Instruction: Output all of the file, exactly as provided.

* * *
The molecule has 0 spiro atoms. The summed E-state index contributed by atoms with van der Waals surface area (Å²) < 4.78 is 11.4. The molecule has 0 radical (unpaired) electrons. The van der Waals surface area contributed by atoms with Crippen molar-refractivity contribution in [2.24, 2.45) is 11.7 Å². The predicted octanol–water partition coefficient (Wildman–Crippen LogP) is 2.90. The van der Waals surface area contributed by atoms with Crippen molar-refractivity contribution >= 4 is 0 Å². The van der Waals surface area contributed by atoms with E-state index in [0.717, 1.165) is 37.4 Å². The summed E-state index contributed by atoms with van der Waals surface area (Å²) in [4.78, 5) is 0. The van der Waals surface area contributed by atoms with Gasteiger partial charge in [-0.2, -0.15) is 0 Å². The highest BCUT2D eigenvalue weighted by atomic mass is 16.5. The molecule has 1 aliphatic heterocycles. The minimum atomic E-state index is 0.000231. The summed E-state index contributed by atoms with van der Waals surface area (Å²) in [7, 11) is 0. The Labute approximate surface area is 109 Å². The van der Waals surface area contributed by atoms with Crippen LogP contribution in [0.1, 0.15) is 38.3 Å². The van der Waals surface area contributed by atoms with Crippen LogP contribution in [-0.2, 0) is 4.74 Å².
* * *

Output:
The molecule has 0 spiro atoms. The summed E-state index contributed by atoms with van der Waals surface area (Å²) < 4.78 is 11.4. The molecule has 0 radical (unpaired) electrons. The van der Waals surface area contributed by atoms with Crippen molar-refractivity contribution in [2.24, 2.45) is 11.7 Å². The predicted octanol–water partition coefficient (Wildman–Crippen LogP) is 2.90. The van der Waals surface area contributed by atoms with Crippen molar-refractivity contribution >= 4 is 0 Å². The van der Waals surface area contributed by atoms with E-state index in [0.717, 1.165) is 37.4 Å². The summed E-state index contributed by atoms with van der Waals surface area (Å²) in [4.78, 5) is 0. The van der Waals surface area contributed by atoms with Gasteiger partial charge in [-0.2, -0.15) is 0 Å². The highest BCUT2D eigenvalue weighted by atomic mass is 16.5. The molecule has 1 aliphatic heterocycles. The minimum atomic E-state index is 0.000231. The summed E-state index contributed by atoms with van der Waals surface area (Å²) in [7, 11) is 0. The Labute approximate surface area is 109 Å². The van der Waals surface area contributed by atoms with Crippen LogP contribution in [0.1, 0.15) is 38.3 Å². The van der Waals surface area contributed by atoms with Crippen LogP contribution in [-0.2, 0) is 4.74 Å².